FIGURE 6-5 Base tautomers. Amino ~ imino and keto ^ enol tautomerisrr. (a)Cyto sine ts usually m the amino form but rarely forms the imino configuration, (b) Guanine is usually in rhe keto form bin is rarely found in the enot configuration

The Two Chains of the Double Helix Have Complementary Sequences

The pairing between adenine and thymine, and between guanine and cytosine, results in a complementary relationship between the sequence of bases on the two intertwined chains and gives DNA its self-encoding character. For example, if we have the sequence 5"-ATCTC-3" on one chain, the opposite chain must have the complementary sequence 3"-TACAC-5

The strictness of the rules for this "Watson-Crick" pairing derives from the complementarity both of shape and of hydrogen bonding properties between adenine and thymine and between guanine and cytosine (Figure fi-6). Adenine and thymine match up so that a hydrogen bond can form between the exocyclic amino group at C6 on adenine and the carbonyl at C4 in thymine; and likewise, a hydrogen bond can form between Nl of adenine and N3 of thymine. A corresponding arrangement can be drawn between a guanine and a cytosine, so that there is both hydrogen bonding and shape complementarity in this base pair as well. A G:C base pair has three hydrogen bonds, because the exocyclic NH, at C2 on guanine lies opposite to, and can hydrogen bond with, a carbonyl at C2 on cytosine. Likewise, a hydrogen bond can form between N"t of guanine and N3 of cytosine and between the carbonyl at C6 of guanine and the exocyclic NR, at C4 of cytosine. Watson-Crick base pairing requires that the bases are in their preferred tautomeric, states.

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An important feature of the double helix is that the two base pairs have exactly the same geometry; having an A:T base pair or a G;C base pair between the two sugars does not perturb the arrangement of the sugars because the d¡stance between the sugar attachment points are the same for both base pairs. Neither does T:A or C:G. In other words,


FIGURE 6-6 A:Tand C:C base pairs.

The figure shows hydrogen bonding between (he bases.

FIGURE 6-6 A:Tand C:C base pairs.

The figure shows hydrogen bonding between (he bases.

there is an approximately twofold axis of symmetry that relates the two sugars and all four base pairs can be accommodated within the same arrangement without any distortion of the overall structure of the DNA. In addition, the base pairs can stack neatly on top of each other between the two helical sugar-phosphate backbones.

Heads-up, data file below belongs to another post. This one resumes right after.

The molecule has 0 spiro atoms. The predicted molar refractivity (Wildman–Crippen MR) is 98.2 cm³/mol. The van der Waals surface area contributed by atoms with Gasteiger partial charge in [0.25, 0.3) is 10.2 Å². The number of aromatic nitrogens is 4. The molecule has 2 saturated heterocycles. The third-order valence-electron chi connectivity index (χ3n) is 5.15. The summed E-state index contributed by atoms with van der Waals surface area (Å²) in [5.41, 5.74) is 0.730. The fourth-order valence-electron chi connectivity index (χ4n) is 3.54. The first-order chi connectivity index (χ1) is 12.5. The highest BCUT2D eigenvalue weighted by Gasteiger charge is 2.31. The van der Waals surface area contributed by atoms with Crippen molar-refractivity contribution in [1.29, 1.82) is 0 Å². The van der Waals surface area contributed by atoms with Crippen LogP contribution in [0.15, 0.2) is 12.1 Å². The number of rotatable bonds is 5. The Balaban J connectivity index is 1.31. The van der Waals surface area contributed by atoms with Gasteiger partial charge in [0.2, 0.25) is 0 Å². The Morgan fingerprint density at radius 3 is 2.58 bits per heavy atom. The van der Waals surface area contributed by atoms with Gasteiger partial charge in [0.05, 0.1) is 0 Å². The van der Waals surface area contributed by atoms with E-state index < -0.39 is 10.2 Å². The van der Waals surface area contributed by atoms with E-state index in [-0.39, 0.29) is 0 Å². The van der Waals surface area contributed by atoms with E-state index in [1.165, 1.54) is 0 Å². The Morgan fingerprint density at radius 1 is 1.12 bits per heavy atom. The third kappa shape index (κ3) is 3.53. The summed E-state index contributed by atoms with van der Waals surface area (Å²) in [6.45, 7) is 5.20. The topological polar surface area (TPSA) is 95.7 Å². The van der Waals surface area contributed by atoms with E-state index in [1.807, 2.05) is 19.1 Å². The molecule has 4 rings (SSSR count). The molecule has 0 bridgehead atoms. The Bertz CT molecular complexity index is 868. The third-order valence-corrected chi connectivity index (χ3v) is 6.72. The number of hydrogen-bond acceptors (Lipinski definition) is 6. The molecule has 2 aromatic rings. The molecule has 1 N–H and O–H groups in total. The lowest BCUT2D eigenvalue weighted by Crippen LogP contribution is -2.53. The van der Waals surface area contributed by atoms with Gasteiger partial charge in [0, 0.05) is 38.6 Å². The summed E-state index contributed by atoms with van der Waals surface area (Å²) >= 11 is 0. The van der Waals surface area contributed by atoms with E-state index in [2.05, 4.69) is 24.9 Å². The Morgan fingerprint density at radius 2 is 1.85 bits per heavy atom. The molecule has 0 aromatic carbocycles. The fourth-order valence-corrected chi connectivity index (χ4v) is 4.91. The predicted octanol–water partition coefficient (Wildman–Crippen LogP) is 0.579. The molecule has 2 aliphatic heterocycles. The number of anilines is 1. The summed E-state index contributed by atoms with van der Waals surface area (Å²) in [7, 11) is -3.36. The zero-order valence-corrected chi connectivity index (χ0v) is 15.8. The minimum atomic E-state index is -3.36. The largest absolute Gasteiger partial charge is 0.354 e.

fVi sugar

FIGURE 6-7 A:C incompatibility, the structure shows the inability of adenine to form the proper hydrogen bonds with cytosine the base parr is therefore unstable.

FIGURE 6-fl Base flipping. Structure of isolated DMA, showing the flipped cytosine residue and the small distortions to the adjacent base pairs. (Ktimasauskas S, Kumar 5., Roberts R.J., and Cheng X. 1994. Cell 76 357. Image prepared with BobScnpt, MolScripi, and Raster 3D )

Hydrogen Bonding Is Important for the Specificity of Base Pairing

The hydrogen bonds between complementary bases are a fundamental feature of the double helix, contributing to the thermodynamic stability of the helix and the specificity of base pairing. Hydrogen bonding might not, at first glance, appear to contribute importantly to the stability of DMA for the following reason. An organic molecule in aqueous solution has all of its hydrogen bonding properties satisfied by water molecules that come on and off very rapidly. As a result, for every hydrogen bond that is made when a base pair forms, a hydrogen bond with water is broken that was there before the base pair formed. Thust the net energetic contribution of hydrogen bonds to the stability of the double helix would appear to be modest. However, when polynucleotide strands are separate, water molecules are lined up on the bases. When strands come together in the double helix, the water molecules are displaced from the bases. This creates disorder and increases entropy, thereby stabilizing the double helix. Hydrogen bonds are not the only force that stabilizes the double helix. A second important contribution comes from stacking interactions between the bases. The bases are flat, relatively water-insoluble molecules, and they tend to stack above each other roughly perpendicular to the direction of the helical axis. Electron cloud interactions (it— tr) between bases in the helical stacks contribute significantly to the stability of the double helix.